# Calculate area from the solid's volume

I'm trying to prove that area of some solid figures (for example a cube and a sphere) can be found using its volume. To say it I take the solid, for example a cube, I've got it's volume: $$V_c = l^3$$ now I increment $l$ by $h \rightarrow 0$ and subtract the initial volume: $(l + h)^3 - l^3$. Dividing it by $h$ I: $$S_{c/2} = \frac{(l+h)^3-l^3}{h} = 3l^2$$ It works because I get only half-cube shell applying this method.

The same can be done with a sphere: $$V_s = \frac{4}{3}\pi r^3$$ $$S_s = \frac{4}{3} \pi \frac{(r+h)^3- r^3}{h} = 4 \pi r^2$$ it also works because I get a spheric shell.

How is it possible that the infinitesimal volume of the shell is also the expression of the area? In particular I can't explain the sense of dividing by $h$ to find the area?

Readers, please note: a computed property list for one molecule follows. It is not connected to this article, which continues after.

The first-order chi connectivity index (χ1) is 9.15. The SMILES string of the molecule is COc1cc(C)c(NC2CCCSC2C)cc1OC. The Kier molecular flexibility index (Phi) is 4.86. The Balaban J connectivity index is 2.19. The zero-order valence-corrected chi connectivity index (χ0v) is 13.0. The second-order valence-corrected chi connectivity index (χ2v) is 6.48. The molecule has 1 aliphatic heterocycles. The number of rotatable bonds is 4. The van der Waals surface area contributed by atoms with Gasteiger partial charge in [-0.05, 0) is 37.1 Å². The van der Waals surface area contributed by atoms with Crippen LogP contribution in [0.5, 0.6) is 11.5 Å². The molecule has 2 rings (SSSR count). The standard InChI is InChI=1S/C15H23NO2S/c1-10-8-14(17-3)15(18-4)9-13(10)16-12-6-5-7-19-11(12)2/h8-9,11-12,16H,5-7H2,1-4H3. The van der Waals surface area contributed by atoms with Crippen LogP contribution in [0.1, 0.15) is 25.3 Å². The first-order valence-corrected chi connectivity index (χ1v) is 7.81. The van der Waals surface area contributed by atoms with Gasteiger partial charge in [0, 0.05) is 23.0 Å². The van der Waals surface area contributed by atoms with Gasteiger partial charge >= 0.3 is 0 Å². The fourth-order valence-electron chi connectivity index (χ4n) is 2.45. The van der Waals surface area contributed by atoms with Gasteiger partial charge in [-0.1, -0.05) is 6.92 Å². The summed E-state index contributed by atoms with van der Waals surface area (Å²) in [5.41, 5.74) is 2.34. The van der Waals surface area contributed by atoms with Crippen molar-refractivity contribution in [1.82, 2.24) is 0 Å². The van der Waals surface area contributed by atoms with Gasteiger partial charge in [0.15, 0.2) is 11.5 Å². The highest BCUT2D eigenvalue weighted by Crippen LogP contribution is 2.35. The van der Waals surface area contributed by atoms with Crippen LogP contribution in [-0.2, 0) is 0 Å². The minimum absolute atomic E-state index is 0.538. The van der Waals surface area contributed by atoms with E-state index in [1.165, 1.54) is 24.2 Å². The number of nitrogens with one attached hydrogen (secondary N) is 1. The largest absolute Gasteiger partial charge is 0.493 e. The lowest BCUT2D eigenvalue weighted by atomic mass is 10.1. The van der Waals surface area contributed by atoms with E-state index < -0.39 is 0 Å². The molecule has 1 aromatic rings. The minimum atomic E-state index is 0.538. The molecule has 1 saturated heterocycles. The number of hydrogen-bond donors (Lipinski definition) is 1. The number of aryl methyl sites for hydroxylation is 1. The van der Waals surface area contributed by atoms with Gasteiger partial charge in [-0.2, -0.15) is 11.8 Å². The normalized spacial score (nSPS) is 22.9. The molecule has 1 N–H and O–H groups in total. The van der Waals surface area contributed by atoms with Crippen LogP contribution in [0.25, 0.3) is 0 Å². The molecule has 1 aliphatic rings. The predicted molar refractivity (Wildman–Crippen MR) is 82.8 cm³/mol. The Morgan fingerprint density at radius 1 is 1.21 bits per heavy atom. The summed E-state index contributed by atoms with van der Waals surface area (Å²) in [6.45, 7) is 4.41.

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If you think of covering the outer surface with little cubes $h \times h \times h$, you will need about $\frac {A}{h^2}$ of them to do it, where $A$ is the area. The volume is then $Ah$. This works for any solid. The reason you got $3l^2$ instead of $6l^2$ for the cube is that the expanded cube has side $l+2h$, not $l+h$.
The covering method explanation is good, it explains why I should divide by $h$. About the cube is ok, of course the area is $6l^2$, not $3l^2$ I got it because I considered the increment "forward" not in all directions. – Blex Dec 6 '12 at 22:15